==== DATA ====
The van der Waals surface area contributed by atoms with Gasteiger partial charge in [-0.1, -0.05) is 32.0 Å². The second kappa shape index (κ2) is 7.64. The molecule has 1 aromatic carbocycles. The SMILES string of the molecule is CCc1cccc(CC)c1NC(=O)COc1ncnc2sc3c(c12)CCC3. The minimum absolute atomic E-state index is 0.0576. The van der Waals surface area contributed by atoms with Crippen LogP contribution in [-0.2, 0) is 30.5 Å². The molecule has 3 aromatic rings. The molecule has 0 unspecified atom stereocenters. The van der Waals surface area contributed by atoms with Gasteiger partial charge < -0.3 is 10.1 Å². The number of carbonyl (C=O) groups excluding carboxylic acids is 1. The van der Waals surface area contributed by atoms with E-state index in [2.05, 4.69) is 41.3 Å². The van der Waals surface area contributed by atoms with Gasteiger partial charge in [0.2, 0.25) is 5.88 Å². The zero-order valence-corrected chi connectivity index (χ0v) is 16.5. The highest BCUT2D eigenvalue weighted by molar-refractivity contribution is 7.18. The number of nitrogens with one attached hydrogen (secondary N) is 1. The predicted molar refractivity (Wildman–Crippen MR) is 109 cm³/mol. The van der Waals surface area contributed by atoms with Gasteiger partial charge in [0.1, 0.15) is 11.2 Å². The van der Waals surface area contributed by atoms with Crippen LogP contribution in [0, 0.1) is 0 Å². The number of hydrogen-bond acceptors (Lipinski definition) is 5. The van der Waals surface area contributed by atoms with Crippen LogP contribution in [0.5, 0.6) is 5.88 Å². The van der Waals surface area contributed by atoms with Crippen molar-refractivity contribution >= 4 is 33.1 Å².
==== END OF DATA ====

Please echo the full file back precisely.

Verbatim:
The van der Waals surface area contributed by atoms with Gasteiger partial charge in [-0.1, -0.05) is 32.0 Å². The second kappa shape index (κ2) is 7.64. The molecule has 1 aromatic carbocycles. The SMILES string of the molecule is CCc1cccc(CC)c1NC(=O)COc1ncnc2sc3c(c12)CCC3. The minimum absolute atomic E-state index is 0.0576. The van der Waals surface area contributed by atoms with Crippen LogP contribution in [-0.2, 0) is 30.5 Å². The molecule has 3 aromatic rings. The molecule has 0 unspecified atom stereocenters. The van der Waals surface area contributed by atoms with Gasteiger partial charge < -0.3 is 10.1 Å². The number of carbonyl (C=O) groups excluding carboxylic acids is 1. The van der Waals surface area contributed by atoms with E-state index in [2.05, 4.69) is 41.3 Å². The van der Waals surface area contributed by atoms with Gasteiger partial charge in [0.2, 0.25) is 5.88 Å². The zero-order valence-corrected chi connectivity index (χ0v) is 16.5. The highest BCUT2D eigenvalue weighted by molar-refractivity contribution is 7.18. The number of nitrogens with one attached hydrogen (secondary N) is 1. The predicted molar refractivity (Wildman–Crippen MR) is 109 cm³/mol. The van der Waals surface area contributed by atoms with Gasteiger partial charge in [0.1, 0.15) is 11.2 Å². The van der Waals surface area contributed by atoms with Crippen LogP contribution in [0, 0.1) is 0 Å². The number of hydrogen-bond acceptors (Lipinski definition) is 5. The van der Waals surface area contributed by atoms with Crippen LogP contribution in [0.5, 0.6) is 5.88 Å². The van der Waals surface area contributed by atoms with Crippen molar-refractivity contribution >= 4 is 33.1 Å².